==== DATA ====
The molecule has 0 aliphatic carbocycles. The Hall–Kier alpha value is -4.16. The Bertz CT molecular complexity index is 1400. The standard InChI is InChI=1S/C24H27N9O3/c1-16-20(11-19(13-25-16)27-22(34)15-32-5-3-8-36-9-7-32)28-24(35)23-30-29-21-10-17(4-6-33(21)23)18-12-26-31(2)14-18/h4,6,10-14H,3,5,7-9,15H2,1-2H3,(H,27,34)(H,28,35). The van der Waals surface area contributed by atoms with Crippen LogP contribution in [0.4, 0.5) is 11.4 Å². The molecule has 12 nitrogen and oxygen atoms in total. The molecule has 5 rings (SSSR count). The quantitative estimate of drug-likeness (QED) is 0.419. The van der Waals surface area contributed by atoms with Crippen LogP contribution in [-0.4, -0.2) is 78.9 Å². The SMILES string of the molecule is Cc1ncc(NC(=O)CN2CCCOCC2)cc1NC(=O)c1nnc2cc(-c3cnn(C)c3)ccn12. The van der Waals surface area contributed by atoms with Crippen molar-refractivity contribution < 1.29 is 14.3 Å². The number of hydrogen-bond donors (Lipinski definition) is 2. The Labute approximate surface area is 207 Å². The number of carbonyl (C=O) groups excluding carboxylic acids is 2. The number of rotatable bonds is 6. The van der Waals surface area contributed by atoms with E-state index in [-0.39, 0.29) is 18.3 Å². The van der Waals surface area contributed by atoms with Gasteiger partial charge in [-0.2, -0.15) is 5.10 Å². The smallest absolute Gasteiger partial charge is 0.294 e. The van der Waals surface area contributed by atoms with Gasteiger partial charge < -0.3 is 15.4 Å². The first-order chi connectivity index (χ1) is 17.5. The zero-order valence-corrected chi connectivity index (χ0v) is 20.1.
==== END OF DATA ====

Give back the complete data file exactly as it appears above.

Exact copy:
The molecule has 0 aliphatic carbocycles. The Hall–Kier alpha value is -4.16. The Bertz CT molecular complexity index is 1400. The standard InChI is InChI=1S/C24H27N9O3/c1-16-20(11-19(13-25-16)27-22(34)15-32-5-3-8-36-9-7-32)28-24(35)23-30-29-21-10-17(4-6-33(21)23)18-12-26-31(2)14-18/h4,6,10-14H,3,5,7-9,15H2,1-2H3,(H,27,34)(H,28,35). The van der Waals surface area contributed by atoms with Crippen LogP contribution in [0.4, 0.5) is 11.4 Å². The molecule has 12 nitrogen and oxygen atoms in total. The molecule has 5 rings (SSSR count). The quantitative estimate of drug-likeness (QED) is 0.419. The van der Waals surface area contributed by atoms with Crippen LogP contribution in [-0.4, -0.2) is 78.9 Å². The SMILES string of the molecule is Cc1ncc(NC(=O)CN2CCCOCC2)cc1NC(=O)c1nnc2cc(-c3cnn(C)c3)ccn12. The van der Waals surface area contributed by atoms with Crippen molar-refractivity contribution < 1.29 is 14.3 Å². The number of hydrogen-bond donors (Lipinski definition) is 2. The Labute approximate surface area is 207 Å². The number of carbonyl (C=O) groups excluding carboxylic acids is 2. The number of rotatable bonds is 6. The van der Waals surface area contributed by atoms with E-state index in [-0.39, 0.29) is 18.3 Å². The van der Waals surface area contributed by atoms with Gasteiger partial charge in [-0.2, -0.15) is 5.10 Å². The smallest absolute Gasteiger partial charge is 0.294 e. The van der Waals surface area contributed by atoms with Gasteiger partial charge < -0.3 is 15.4 Å². The first-order chi connectivity index (χ1) is 17.5. The zero-order valence-corrected chi connectivity index (χ0v) is 20.1.